A 14-story, sustainable, mixed-use tower complete with a senior care facility that's situated just blocks away from a subway station in the low-density, single-family home neighborhood of Sheepshead Bay, Brooklyn, sounds like a smart, responsible idea. However, community board opposition may shutter that dream due to—of all things—a lack of parking. Last week, Community Board 15 voted unanimously against the development at 1508 Avenue Z created by Citiscape Consulting, citing concerns about parking space and proximity to the elevated subway tracks. What's more interesting about this proposed project is its design. The tower features a patterned hexagonal facade and exterior greenery that together evoke the Metabolism movement of post-war Japan. Metabolist architects like Fumihiko Maki and Kishō Kurokawa approached constructing high-density urbanism through the forms and systems of living organisms and cells. The design of 1508 Avenue Z takes their creed quite literally, featuring walls of CO2-capturing plants and pluming that utilizes stormwater stored on the rooftop. The Brooklyn Eagle reported that property owner SB1 Holdings LLC had requested for zoning waivers for the building’s proposed height, floor area, and parking, but were not met favorably from locals. One board member called it “the most ridiculous project I’ve ever heard for this area in my entire life. Period.” A former board member said it was "totally objectionable that you want to put residents with memory problems up against a subway station." Despite the objections, the proposed building wouldn't be unprecedented in the area. Just last year, a 30-story tower at 1 Brooklyn Bay opened a block away from the site and is currently under debate. The community board's vote hasn't put the nail-in-the-coffin for the project just yet. The building could still get a green light from the Board of Standards and Appeals after further consideration and clarifications from the developers. Lawyers for SB1 Holdings told the Brooklyn Eagle that the already-available street parking spots should relieve the developer from providing the necessary 30 parking spots. The developers will also have to appeal to the city for permission to park ambulances in front of the building, which is currently a bus stop.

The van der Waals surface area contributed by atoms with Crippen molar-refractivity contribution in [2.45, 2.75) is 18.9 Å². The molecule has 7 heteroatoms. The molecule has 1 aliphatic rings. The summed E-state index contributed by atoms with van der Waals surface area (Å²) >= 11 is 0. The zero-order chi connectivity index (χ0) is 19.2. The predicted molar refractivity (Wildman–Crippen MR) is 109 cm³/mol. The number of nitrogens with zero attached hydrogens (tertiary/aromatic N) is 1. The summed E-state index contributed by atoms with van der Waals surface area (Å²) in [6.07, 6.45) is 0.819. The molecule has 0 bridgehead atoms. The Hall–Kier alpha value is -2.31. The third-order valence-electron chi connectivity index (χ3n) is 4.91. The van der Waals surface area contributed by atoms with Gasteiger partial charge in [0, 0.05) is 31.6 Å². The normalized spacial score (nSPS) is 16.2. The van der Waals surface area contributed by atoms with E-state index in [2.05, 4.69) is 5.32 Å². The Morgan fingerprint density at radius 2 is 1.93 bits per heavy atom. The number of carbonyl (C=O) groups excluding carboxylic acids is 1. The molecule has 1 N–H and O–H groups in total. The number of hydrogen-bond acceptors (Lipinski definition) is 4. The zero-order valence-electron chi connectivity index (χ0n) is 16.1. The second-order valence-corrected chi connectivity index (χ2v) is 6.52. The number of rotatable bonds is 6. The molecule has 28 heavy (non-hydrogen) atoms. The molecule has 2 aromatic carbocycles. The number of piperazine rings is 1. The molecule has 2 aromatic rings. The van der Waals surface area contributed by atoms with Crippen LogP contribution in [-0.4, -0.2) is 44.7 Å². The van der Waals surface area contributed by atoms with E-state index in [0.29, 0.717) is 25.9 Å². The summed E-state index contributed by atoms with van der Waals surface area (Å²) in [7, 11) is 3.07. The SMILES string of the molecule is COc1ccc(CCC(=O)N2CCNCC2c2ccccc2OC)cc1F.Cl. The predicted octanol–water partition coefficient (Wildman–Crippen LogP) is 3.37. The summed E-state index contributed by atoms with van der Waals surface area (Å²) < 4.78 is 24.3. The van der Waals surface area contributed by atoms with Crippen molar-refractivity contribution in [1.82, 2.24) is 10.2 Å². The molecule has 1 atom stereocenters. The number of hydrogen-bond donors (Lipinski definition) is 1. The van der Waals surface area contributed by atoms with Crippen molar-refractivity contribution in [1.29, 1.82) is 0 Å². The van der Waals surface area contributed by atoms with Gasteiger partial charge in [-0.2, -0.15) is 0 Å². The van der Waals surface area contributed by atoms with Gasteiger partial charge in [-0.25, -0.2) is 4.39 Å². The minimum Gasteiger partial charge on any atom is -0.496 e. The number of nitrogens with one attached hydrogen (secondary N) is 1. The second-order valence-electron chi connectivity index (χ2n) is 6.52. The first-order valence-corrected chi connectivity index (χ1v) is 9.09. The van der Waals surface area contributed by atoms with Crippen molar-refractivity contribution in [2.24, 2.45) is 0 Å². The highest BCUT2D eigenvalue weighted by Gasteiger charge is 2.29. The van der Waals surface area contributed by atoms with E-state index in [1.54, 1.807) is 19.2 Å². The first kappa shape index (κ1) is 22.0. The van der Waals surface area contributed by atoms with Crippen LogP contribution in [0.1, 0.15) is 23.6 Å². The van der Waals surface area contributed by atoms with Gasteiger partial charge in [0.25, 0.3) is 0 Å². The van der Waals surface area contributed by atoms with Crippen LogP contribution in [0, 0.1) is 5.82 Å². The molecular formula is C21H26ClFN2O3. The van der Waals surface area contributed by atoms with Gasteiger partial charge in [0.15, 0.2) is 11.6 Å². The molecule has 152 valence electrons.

Posts tagged with "NIMBYism":
The San Francisco Bay Area Renters’ Federation (SFBARF) is suing the Berkeley, California City Council over allegations that the body has repeatedly violated California’s Housing Accountability Act (HAA), a 1982 piece of legislation that compels municipalities to “not reject or make infeasible” housing developments that help meeting housing needs. As is well-documented, the San Francisco Bay area—and not to mention, pretty much the entire state of California—is suffering from a prolonged and detrimental housing affordability crisis, a phenomenon that has been compounded by the heavy-handed influence that single family homeowners wield over the approval of new housing projects in low-density neighborhoods. In a civil court filing with Alameda County, SFBARF—and the California Renters Legal Advocacy and Education fund (CaRLA), a statewide nonprofit founded to ensure compliance with HAA that has joined SFBARF in the suit—alleges that the Berkeley City Council has violated HAA by rejecting the application for a new three-family development at 1310 Haskell Street. The development aims to replace a dilapidated single family home with three new single family units. The R-2A zoned parcel, the suit alleges, was being developed in compliance with “all applicable, objective general plan and zoning standards and criteria, including design review standards” and even had a use permit issued for the new development. Problems arose when unhappy neighbors appealed the project to the City Council, which then voted to scuttle the project’s previous approvals. According to the suit,